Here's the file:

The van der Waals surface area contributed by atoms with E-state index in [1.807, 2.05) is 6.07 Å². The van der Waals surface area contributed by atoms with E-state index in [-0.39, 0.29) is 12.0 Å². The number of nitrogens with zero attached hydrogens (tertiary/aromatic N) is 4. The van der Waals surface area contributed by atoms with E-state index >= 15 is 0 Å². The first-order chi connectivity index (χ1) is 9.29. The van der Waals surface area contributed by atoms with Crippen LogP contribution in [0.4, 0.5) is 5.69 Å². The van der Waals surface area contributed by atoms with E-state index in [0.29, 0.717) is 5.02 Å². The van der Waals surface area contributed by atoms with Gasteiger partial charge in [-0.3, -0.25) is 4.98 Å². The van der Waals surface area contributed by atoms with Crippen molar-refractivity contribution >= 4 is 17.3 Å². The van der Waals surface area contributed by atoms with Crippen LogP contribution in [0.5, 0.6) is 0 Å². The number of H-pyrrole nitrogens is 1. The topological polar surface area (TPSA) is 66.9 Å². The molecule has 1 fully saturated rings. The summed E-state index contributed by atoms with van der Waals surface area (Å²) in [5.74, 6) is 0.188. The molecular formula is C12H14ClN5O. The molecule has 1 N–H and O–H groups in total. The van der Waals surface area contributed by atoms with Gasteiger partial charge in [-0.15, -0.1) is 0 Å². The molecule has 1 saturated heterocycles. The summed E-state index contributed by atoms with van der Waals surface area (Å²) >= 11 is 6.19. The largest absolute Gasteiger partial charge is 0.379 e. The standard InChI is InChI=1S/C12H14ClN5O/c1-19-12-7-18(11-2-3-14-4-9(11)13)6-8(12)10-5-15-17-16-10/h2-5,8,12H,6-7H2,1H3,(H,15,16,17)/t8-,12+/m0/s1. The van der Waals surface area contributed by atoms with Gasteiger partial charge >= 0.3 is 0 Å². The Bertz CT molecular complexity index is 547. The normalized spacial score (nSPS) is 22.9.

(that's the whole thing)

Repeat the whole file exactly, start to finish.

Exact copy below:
The van der Waals surface area contributed by atoms with E-state index in [1.807, 2.05) is 6.07 Å². The van der Waals surface area contributed by atoms with E-state index in [-0.39, 0.29) is 12.0 Å². The number of nitrogens with zero attached hydrogens (tertiary/aromatic N) is 4. The van der Waals surface area contributed by atoms with E-state index >= 15 is 0 Å². The first-order chi connectivity index (χ1) is 9.29. The van der Waals surface area contributed by atoms with Crippen LogP contribution in [0.4, 0.5) is 5.69 Å². The van der Waals surface area contributed by atoms with E-state index in [0.29, 0.717) is 5.02 Å². The van der Waals surface area contributed by atoms with Gasteiger partial charge in [-0.3, -0.25) is 4.98 Å². The van der Waals surface area contributed by atoms with Crippen molar-refractivity contribution >= 4 is 17.3 Å². The van der Waals surface area contributed by atoms with Crippen LogP contribution in [0.5, 0.6) is 0 Å². The number of H-pyrrole nitrogens is 1. The topological polar surface area (TPSA) is 66.9 Å². The molecule has 1 fully saturated rings. The summed E-state index contributed by atoms with van der Waals surface area (Å²) in [5.74, 6) is 0.188. The molecular formula is C12H14ClN5O. The molecule has 1 N–H and O–H groups in total. The van der Waals surface area contributed by atoms with Gasteiger partial charge in [-0.15, -0.1) is 0 Å². The molecule has 1 saturated heterocycles. The summed E-state index contributed by atoms with van der Waals surface area (Å²) >= 11 is 6.19. The largest absolute Gasteiger partial charge is 0.379 e. The standard InChI is InChI=1S/C12H14ClN5O/c1-19-12-7-18(11-2-3-14-4-9(11)13)6-8(12)10-5-15-17-16-10/h2-5,8,12H,6-7H2,1H3,(H,15,16,17)/t8-,12+/m0/s1. The van der Waals surface area contributed by atoms with Gasteiger partial charge >= 0.3 is 0 Å². The Bertz CT molecular complexity index is 547. The normalized spacial score (nSPS) is 22.9.